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Many people in computational linguistics seem to mention the unexpected power of trigram (or 2nd order Markov) models for language modeling. For instance, it has been stated (verbally) to me on several occasions that trigram models outperform PCFGs.

What would be a good source to cite for trigram models being something of a standard?

What would be a good source to cite for the claim that trigram models outperform more complex models such as PCFGs?

I've gone ahead and started a bounty for this question: even just one good reference will help!

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you might see if your library has this book: www-nlp.stanford.edu/fsnlp –  jlovegren Oct 6 '12 at 17:35
@jlovegren Thanks, although I'm not sure that they actually compare trigram models to the others empirically in that book, or even argue that they outperform more complex language models. I'll read again more closely. –  Julie Oct 10 '12 at 21:52
I've never read the book, so you've probably gotten it right. –  jlovegren Oct 11 '12 at 0:17
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1 Answer

The reason why trigrams can be considered powerful compared to n-grams of higher order, lies in the problem of data sparsity; when n is higher, data becomes increasingly sparse. Because of this, using trigrams is a good compromise which often yields good results.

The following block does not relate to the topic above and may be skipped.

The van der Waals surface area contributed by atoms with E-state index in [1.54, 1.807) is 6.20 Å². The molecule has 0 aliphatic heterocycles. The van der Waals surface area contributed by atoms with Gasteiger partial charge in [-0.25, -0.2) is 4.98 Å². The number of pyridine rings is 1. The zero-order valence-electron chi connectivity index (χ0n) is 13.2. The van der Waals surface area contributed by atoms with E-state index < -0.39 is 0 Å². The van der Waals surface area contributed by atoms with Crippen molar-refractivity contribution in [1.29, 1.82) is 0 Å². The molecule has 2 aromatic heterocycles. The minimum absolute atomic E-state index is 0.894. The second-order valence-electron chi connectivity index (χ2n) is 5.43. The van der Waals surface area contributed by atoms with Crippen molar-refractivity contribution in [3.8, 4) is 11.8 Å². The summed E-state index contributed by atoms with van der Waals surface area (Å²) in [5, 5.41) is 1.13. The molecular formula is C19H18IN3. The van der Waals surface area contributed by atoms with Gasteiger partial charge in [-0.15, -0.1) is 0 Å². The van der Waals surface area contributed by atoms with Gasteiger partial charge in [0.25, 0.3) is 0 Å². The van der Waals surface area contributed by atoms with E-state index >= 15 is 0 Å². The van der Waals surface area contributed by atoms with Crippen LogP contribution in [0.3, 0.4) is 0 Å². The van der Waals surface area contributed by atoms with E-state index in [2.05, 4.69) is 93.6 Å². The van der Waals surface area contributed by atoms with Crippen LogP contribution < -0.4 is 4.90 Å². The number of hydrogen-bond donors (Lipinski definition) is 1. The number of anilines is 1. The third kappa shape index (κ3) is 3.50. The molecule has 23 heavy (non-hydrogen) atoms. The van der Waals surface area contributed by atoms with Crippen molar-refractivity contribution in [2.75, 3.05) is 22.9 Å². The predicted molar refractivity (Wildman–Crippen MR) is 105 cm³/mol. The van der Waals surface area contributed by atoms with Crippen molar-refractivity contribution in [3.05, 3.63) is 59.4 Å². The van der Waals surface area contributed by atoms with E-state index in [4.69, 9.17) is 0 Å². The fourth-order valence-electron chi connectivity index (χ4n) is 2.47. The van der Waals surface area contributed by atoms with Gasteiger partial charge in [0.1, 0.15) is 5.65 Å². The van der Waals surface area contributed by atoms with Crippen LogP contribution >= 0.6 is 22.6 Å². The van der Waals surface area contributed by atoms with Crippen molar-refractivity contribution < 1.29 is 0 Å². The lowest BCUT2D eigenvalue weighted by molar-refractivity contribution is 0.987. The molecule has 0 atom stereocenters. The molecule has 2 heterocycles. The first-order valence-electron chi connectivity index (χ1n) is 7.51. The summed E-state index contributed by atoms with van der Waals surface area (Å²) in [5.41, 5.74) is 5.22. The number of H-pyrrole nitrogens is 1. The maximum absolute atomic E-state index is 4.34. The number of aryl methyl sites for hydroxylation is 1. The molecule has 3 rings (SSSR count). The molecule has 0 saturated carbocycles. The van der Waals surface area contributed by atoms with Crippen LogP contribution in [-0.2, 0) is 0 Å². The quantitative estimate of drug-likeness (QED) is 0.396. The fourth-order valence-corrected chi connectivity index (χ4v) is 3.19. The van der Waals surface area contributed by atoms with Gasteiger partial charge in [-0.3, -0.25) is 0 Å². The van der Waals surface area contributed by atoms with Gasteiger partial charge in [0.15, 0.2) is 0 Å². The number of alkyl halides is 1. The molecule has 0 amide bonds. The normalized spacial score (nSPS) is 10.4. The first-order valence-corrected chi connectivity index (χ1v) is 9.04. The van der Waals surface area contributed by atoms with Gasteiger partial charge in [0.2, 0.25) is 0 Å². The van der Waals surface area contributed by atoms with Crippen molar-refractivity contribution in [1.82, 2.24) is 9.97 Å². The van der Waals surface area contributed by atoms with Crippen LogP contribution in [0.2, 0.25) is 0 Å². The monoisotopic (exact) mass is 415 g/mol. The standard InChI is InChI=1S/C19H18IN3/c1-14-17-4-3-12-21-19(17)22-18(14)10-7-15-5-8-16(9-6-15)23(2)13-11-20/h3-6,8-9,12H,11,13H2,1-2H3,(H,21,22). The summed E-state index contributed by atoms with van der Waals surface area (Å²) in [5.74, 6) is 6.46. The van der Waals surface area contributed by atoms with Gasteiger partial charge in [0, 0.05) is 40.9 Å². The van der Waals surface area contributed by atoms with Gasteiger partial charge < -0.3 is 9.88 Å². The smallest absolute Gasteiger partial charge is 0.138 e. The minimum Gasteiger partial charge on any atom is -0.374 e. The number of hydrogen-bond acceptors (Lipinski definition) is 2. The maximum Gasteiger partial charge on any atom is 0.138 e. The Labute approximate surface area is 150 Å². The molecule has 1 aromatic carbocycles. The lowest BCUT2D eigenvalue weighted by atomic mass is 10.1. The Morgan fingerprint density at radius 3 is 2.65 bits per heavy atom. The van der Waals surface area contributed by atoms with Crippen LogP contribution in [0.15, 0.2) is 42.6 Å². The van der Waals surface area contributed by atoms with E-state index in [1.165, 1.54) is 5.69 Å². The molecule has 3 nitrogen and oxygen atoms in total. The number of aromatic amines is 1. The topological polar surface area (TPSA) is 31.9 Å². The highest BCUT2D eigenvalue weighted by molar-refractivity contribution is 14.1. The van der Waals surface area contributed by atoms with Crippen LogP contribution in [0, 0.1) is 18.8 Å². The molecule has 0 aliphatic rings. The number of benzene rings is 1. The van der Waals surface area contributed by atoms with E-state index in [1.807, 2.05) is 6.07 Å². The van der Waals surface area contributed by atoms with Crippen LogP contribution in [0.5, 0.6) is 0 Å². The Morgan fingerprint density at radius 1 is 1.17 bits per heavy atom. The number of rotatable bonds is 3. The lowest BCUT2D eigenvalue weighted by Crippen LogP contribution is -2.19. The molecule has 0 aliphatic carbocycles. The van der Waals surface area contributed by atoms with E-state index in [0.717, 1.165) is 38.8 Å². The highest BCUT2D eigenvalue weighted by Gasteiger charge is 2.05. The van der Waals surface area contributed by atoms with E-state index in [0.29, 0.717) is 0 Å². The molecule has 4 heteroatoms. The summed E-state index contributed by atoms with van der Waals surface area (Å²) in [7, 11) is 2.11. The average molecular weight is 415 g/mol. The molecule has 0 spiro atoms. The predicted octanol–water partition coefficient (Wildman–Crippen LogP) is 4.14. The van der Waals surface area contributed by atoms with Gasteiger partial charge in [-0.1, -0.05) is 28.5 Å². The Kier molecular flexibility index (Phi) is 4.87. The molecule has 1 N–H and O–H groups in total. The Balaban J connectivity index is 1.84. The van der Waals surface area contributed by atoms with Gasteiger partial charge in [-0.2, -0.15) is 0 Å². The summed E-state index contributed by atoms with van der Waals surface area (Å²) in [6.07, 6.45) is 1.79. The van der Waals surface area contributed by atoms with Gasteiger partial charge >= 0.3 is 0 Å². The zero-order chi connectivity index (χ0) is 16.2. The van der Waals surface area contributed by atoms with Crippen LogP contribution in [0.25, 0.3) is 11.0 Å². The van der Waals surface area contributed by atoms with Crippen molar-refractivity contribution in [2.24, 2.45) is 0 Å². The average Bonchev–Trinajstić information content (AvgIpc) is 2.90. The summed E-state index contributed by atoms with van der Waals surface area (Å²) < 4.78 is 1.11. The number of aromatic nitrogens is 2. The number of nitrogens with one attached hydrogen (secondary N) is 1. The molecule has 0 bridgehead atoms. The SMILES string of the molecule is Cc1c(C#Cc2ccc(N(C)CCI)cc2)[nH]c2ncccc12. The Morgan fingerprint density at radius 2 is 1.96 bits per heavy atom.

In a study by Chen and Goodman (1998), the effect of varying n-gram orders on the performance of a language model was compared. As expected, they found that 4-grams and 5-grams significantly outperform trigram models when using a very large data set (approximately 1e+06 sentences).

I'm not sure where you could find a source stating that trigrams outperform other models, but if you cite Chen and Goodman you can at least say that higher order n-grams are only viable with large data sets.

(Sorry I can't provide you with a link to this article, but here's the citation at least!)

Chen, Stanley F. and Goodman, Joshua. An empirical study of smoothing techniques for language modeling. Harvard University, Center for Research in Computing Technology, TR-10-98:1–63, 1998.

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